And… I was (nicely) surprised to see that the vegetables weren’t quite on the verge of death. The tomatoes were just beginning to feel a little softer, maybe, but they were still so good! The green things were still green too, but I have now popped the herbs into ziploc bags and into the freezer just to be safe.

Long live farmers’ markets and fresh produce!

Tonight, I preheated the oven to 180˚C and set two skillets on the stove. Into one pan went olive oil, chopped onions, garlic, rosemary, white wine, paprika and skinless chicken thighs. Into the other went more olive oil and some bright vermillion tomatoes.

Once the chicken looked more cooked than raw (really should’ve browned the chicken a little more, but never mind!), I poured everything from both skillets into a foil-lined oven-proof dish and baked it all for around 15 minutes. I then added in half a can of cannellini beans and popped it back into the oven for a few more minutes.

And that, with a loose handful of parsley, was dinner, which I started to eat, until a particular rendition of a Christmas carol made my feet itchy to dance. So dance I did, till a human and I locked eyes through the window… and I hastily sat down again to resume my dinner.

And on that note, here are some photos from last week’s trip to La Cigale, a picture of Saturday’s omelette and right near the bottom of this post are two photos of roses swaying in the sun. If only one could upload fragrances on blogs – I would post the smells from the market and the rose gardens… wouldn’t that be sweet!

* Some I ate, some I shared, some I regrettably had to bin.

La Cigale – 69 St Georges Bay Road, Parnell, Auckland – open Saturday and Sunday mornings [delicious bistro open Wednesdays, Thursdays, Fridays]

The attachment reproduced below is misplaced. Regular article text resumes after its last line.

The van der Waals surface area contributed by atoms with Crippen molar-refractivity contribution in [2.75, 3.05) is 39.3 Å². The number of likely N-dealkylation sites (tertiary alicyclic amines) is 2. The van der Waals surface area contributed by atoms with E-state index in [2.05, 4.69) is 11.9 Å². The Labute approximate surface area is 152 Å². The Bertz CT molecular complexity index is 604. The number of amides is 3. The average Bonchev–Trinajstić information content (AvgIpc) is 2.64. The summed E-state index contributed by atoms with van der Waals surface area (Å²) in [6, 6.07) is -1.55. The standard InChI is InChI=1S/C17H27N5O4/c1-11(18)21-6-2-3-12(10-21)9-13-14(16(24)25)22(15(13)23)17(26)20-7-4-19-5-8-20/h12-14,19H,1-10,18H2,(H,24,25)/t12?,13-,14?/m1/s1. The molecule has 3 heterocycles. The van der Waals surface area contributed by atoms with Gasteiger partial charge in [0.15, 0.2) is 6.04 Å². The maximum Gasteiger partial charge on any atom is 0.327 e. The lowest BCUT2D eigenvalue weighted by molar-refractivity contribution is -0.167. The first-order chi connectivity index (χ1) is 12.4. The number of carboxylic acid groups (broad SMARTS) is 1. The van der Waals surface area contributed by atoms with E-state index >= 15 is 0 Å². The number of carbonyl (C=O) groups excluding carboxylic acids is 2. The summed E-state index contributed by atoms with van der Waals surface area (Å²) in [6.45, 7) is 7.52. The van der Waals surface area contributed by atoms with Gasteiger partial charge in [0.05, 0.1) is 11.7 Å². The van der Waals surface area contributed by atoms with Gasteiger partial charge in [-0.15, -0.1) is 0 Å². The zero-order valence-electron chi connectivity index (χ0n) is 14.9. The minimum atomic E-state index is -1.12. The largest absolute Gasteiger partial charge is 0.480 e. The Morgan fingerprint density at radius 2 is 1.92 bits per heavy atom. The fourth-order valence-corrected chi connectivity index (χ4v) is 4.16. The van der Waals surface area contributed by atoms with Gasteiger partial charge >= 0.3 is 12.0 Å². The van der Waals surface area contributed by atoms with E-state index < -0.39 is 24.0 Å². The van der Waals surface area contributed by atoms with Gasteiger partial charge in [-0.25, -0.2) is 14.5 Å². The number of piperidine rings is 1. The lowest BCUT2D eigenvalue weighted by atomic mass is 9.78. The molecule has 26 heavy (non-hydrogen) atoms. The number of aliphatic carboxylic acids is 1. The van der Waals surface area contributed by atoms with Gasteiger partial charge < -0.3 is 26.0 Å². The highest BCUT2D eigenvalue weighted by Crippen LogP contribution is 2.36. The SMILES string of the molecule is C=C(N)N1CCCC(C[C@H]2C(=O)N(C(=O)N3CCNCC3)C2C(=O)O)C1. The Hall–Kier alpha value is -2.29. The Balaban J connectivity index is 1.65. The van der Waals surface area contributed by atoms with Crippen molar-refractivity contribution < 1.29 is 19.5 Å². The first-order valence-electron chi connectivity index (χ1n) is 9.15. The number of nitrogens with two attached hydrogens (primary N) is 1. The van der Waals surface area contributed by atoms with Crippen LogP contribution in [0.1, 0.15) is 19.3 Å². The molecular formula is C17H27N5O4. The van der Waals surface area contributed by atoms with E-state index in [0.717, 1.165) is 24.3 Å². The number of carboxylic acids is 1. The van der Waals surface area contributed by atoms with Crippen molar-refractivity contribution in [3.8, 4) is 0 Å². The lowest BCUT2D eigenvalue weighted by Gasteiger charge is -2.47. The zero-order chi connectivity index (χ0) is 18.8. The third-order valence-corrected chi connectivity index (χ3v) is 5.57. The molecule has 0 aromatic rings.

Dinner for seven

Precisely the least, the softest, lightest, a lizard’s rustling, a breath, a flash, a moment – a little makes the way of the best happiness.
~ Frederich Nietzsche, Thus Spake Zarathustra

In pursuit of succulent prawns for our dinner party, Kath and I visited Auckland Fish Market on Saturday morning. Mmmmm seafood… there was a generous selection. Big and little fish. Spiky kina. Creepy lobsters, looking quite far removed from the beautiful, creamy white flesh encased in orange shells that I much prefer ;-) Looking at the lobsters, I thought of Julia Child clutching them and dropping them into scalding water… and my body itched with discomfort. :-o

We didn’t buy prawns here in the end, because the prices were a little higher than we wanted to pay – but we had a good time wandering around the shops in any case. The kind man at the smoked food section gave us samples of orange roughy roe… the wedge I put in my mouth morphed into a rich bittersweet bouquet, lots of depth, wonderful! (Though I am not sure Kath enjoyed it as much as I did). I also picked up some smoked broadbill steak which looked too enticing in its golden/orange glory to pass up.

Second stop: Sabato. When you first walk in, it doesn’t appear to be a dangerous place. Don’t be fooled – only ignorance and a very blocked nose could save you. This place forces you to smile, grin even. For the first few seconds as your eyes scan its interior, the words ‘gourmet’, ‘ridiculous’ and ‘food for rich people’ may float into your head and do a little dance. You’ll think you’re safe. But then you venture to one of their taste stations, carelessly take a bite – and suddenly the mist clears, and you realise you won’t be escaping for a while!

It’s not just ‘cos their offering sounds fancy (though incidentally, they do the fancy thing well. Truffle oil, aged balsamic, porcini crema, anchovies, orange blossom water – you name it!)… It’s the fact that (based on what I tried in their store) whatever they possess in ‘gourmet-ness’, they actually match in deliciousness too.

And if that ain’t convincing enough, they also have drool-inducing recipe cards scattered in various nooks and crannies, friendly staff who offer you a complimentary coffee while you browse, oh… and might I just casually mention that they have a tall shelf stocked with Valrhona (only the best chocolate ever?!) goodness! Eventually, I exercised some restraint and walked out with just a bottle of orange blossom water and a jar of sweet, sexy anchovies (the latter were at one of those tasting stations). Kath got a bottle of rose water.

We then stopped at a friendly vege shop which had very attractive-looking produce – see golden tamarillos above! Picked up fruit, herbs, miso paste.

Finally, we went to the supermarket to pick up everything else that we needed.

Back at Kath’s apartment, we put away the food that needed refrigeration before sitting down for a quick lunch: impromptu platters of smoked broadbill salmon from the Fish Market, avocado, tomato, black pepper and bread.